Combined processes, such as steam explosion, thermo-acidic or thermo-mechanical pretreatment, are often selected, due to the fact that one single pretreatment method does not provide the desired results. They are generally more effective at improving the biomethane potential, but also more complex and resource-demanding. Applying thermo-acidic pretreatment and steam explosion on macroalgal biomass has led to impressive improvements on biomethane yields and biomethane conversion [86,102,103]. Other pretreatment methods, such as ultrasound treatment, electrokinetic or pressure disruption, also exist, but are applied to liquid materials, e.g., in sludge treatment (e.g., sewage sludge or digester sludge).
To conclude, there is no universal, best-performing pretreatment recipe; the success of pretreatment application depends on the type of biomass combined with the pretreatment method(s), the availability of resources (e.g., waste heat) and the employed technical setup (e.g., reactor design). For a successful pretreatment application, economic aspects must be considered, as well as the technical feasibility. In some cases, no pretreatment is need at all to achieve successful AD.
Biochemical process optimization mainly aims to support microbial substrate degradation by the addition of substances that assist the metabolic activity and proliferation of microorganisms. Any deficiency of essential nutrients during degradation may strongly decrease the process performance [120]. To address this, macroalgae have been subjected to co-digestion with sewage sludge [76], cattle manure [77] or carbon-rich organic waste [72,103]. These additives serve to optimize the feedstock C/N ratio and thus improve bioconversion [2]. Nutrient ratios of the substrate combined with different substrate retention times within the digester are important parameters that influence the quality of the bioconversion. Nutrient limitation or reduced nutrient availability for the microorganisms can lower the biodigester performance. Ratios of 15:1 for C/N and 75:1 for C/P were shown to be non-nutrient-limiting for the digestion of Macrocystis [61]. The co-digestion of macroalgae with glycerol, secondary sludge or waste-activated sludge increased methane yield between 18% and 26% [87,121].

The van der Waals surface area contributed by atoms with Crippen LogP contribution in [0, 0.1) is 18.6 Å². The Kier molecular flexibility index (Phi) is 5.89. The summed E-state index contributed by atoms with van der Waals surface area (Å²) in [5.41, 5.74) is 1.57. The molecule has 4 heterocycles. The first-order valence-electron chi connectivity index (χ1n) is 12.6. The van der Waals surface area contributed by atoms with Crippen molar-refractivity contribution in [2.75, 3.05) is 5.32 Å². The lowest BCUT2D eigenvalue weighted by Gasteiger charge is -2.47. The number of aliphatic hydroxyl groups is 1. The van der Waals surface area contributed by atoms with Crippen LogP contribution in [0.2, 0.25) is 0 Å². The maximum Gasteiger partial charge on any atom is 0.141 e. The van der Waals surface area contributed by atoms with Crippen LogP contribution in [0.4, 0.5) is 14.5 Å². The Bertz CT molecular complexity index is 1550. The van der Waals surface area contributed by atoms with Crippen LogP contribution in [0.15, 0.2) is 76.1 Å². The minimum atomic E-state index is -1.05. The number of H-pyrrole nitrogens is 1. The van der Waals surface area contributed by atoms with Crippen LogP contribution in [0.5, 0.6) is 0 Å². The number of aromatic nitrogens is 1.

The majority of studies on the biomethanation of macroalgae have produced promising results only at the laboratory scale, with few pilot-scale studies published to date [63,122,123]. However, the availability of various types of seaweed biomass and diverse options to improve the AD process make marine macroalgae an interesting candidate for larger scale biogas production.

6. Growth Conditions of Macroalgae
Marine macroalgae are among the most ubiquitous organisms on the planet. They are mostly found in coastal aquatic environments [124] and compose approximately 50% of global biomass [125]. About 71% of the Earth’s surface is covered with saltwater, which provides the ideal habitat for the abundant growth of marine macroalgae [126]. Seaweeds can be found down to 150 m beneath the ocean’s surface [124] and can grow either on solid substrates, such as rocks, wood and shells, or freely floating on seashores, in salt or brackish waters [127]. The natural habitats and growth conditions of seaweeds vary depending on the species. The main environmental factors that determine their occurrence, abundance and growth are water temperature, sunlight irradiation, availability of CO2 [128], salinity [129], hydrodynamics of the locus [130] and the presence of necessary nutrients through riverine fluxes [131].
Optimal growth temperature ranges from <15 °C (Ascophyllum spp. found in the Northern Hemisphere in sheltered areas) through 15 °C–20 °C (Gelidium spp. found in rocky areas at depths of 2–20 m) to 20 °C–25 °C (Ulva pertusa, a species from the Japanese coast line) [132,133,134]. Interestingly, seaweeds can adapt to temperature fluctuations, including high temperatures, in order to achieve maximum growth rates [135,136,137].
Sun irradiation, coupled with light intensity, plays an important role in macroalgal proliferation. Sublittoral species, permanently covered with water, such as Laminaria saccharina, show ideal growth at a low photon flux density (30–70 µE·m−2·s−1) and suffer from growth inhibition at high photon flux density (250 µE·m−2·s−1) [136,138]. Eulittoral species in the intertidal zone, naturally exposed to higher irradiation, such as Ulva lactuca or Porphyra umbilicalis, are only slightly inhibited by high photon flux densities [138]. Commercially-used seaweeds, such as Kappaphycus and Eucheuma, grow best in bright light [134].
Water salinity affects the chemical composition and the diversity of seaweeds [136,139]. Vaucheria and Rhizoclonium species can tolerate only low salinity levels of 10‰ parts per thousand (PPT), which is the usual condition of brackish waters [136,140]. Intertidal seaweeds can tolerate up to a 100‰ salinity concentration [136,139]. A concentrated saline environment also leads to correspondingly high concentrations of mineral sodium and potassium compounds in the macroalgal biomass [46].
The macroalgal carbon source is inorganic carbon dioxide, which is used in the Calvin cycle to produce diverse types of organic compounds. It is mainly present in the form of dissolved HCO3− with an aqueous concentration more than 50-times that of the Earth’s atmosphere [23]. The uptake rate of CO2 by macroalgae ranges from 100 to 2232 µmol CO2·g−1 (dry wt.)·h−1 with the highest rates for Enteromorpha compressa (green), Sargassum muticum (brown) and Porphyra yezoensis (red) [23].